Advances and limitations of the Environmental Seismic Intensity scale (ESI 2007) regarding near-field and far-field effects from recent earthquakes in Greece: implications for the seismic hazard assessment
I. D. Papanikolaou, D. I. Papanikolaou, E. L. Lekkas, 2009. "Advances and limitations of the Environmental Seismic Intensity scale (ESI 2007) regarding near-field and far-field effects from recent earthquakes in Greece: implications for the seismic hazard assessment", Palaeoseismology: Historical and Prehistorical Records of Earthquake Ground Effects for Seismic Hazard Assessment, K. Reicherter, A. M. Michetti, P. G. Silva
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The new Environmental Seismic Intensity scale (ESI 2007), introduced by INQUA, incorporates the advances and achievements of palaeoseismology and earthquake geology and evaluates earthquake size and epicentre solely from the earthquake environmental effects (EEE). This scale is tested and compared with traditional existing scales for the 1981 Alkyonides earthquake sequence in the Corinth Gulf (Ms=6.7, Ms=6.4, Ms=6.3), the 1993 Pyrgos event (Ms=5.5) and the 2006 Kythira event (Mw=6.7). These earthquakes were of different magnitudes, focal mechanisms and focal depths and produced well-documented environmental effects. The ESI 2007 intensity values and the isoseismal pattern for the 1993 Pyrgos and the 2006 Kythira events are similar to those resulting from the traditional scales, demonstrating that for moderate intensity levels (VII and VIII) the ESI 2007 and the traditional scales comply well. In contrast, the 1981 Alkyonides earthquake sequence shows that there is an inconsistency between the ESI 2007 and the traditional scales both in the epicentral area, where higher ESI 2007 intensity values have been assigned, and for the far-field effects. The ESI 2007 scale offers higher objectivity in the process of assessing macroseismic intensities, particularly in the epicentral area, than traditional intensity scales that are influenced by human parameters. The ESI 2007 scale follows the same criteria–environmental effects for all events and can compare not only events from different settings, but also contemporary and future earthquakes with historical events. A reappraisal of historical earthquakes so as to constrain the ESI 2007 scale may prove beneficial for seismic hazard assessment by reducing the uncertainty implied in the attenuation laws, which constitute one of the most important seismic hazard parameters.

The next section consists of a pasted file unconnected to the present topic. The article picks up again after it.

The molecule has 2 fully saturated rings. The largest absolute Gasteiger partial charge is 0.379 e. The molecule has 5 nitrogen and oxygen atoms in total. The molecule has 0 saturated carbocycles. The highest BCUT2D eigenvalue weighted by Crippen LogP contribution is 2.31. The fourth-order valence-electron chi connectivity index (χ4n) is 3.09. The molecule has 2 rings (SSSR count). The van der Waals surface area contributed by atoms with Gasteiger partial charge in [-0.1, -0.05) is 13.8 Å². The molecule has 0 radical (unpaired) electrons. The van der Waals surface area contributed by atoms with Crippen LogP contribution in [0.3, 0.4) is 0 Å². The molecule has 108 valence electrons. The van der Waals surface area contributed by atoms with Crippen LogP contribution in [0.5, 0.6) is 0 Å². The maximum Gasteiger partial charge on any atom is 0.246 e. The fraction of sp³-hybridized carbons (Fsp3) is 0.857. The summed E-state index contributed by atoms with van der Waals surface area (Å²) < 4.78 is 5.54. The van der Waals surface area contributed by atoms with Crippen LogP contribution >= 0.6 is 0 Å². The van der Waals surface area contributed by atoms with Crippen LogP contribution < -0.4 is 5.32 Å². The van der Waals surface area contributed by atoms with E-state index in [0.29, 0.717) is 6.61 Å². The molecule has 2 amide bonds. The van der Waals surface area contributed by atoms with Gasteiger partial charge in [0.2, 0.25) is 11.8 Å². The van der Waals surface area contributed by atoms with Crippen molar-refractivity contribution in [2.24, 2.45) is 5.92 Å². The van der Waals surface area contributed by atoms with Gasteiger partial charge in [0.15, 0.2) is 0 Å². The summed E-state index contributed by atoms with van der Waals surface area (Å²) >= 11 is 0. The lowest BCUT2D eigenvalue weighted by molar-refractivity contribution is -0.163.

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Palaeoseismology: Historical and Prehistorical Records of Earthquake Ground Effects for Seismic Hazard Assessment
Given the tremendous toll in human lives and attendant economic losses, it is appropriate that scientists are working hard to understand better earthquakes, with the aim of forecasting and, ultimately, predicting them.
In the last decades increasing attention has been paid to the coseismic effects on the natural environment, creating a solid base of empirical data for the estimation of source parameters of strong earthquakes based on geological observations. The recently introduced INQUA scale (Environmental Seismic Intensity–ESI 2007 Scale) of macroseismic intensity clearly shows how the systematic study of earthquake surface faulting, coseismic liquefaction, tsunami deposits and other primary and secondary ground effects can be integrated with “traditional” seismological and tectonic information to provide a better understanding of the seismicity level of an area and the associated hazards. At the moment this is the only scientific means of equating the seismic records to the seismic cycle time-spans extending the seismic catalogues even to tens of thousands of years, improving future seismic hazard analyses.
This Special Publication covers some of the latest multidisciplinary work undertaken to achieve that aim. Eighteen papers from research groups from all continents address a wide range of topics related both to palaeoseismological studies and assessment of macroseismic intensity based only on the natural phenomena associated with an earthquake.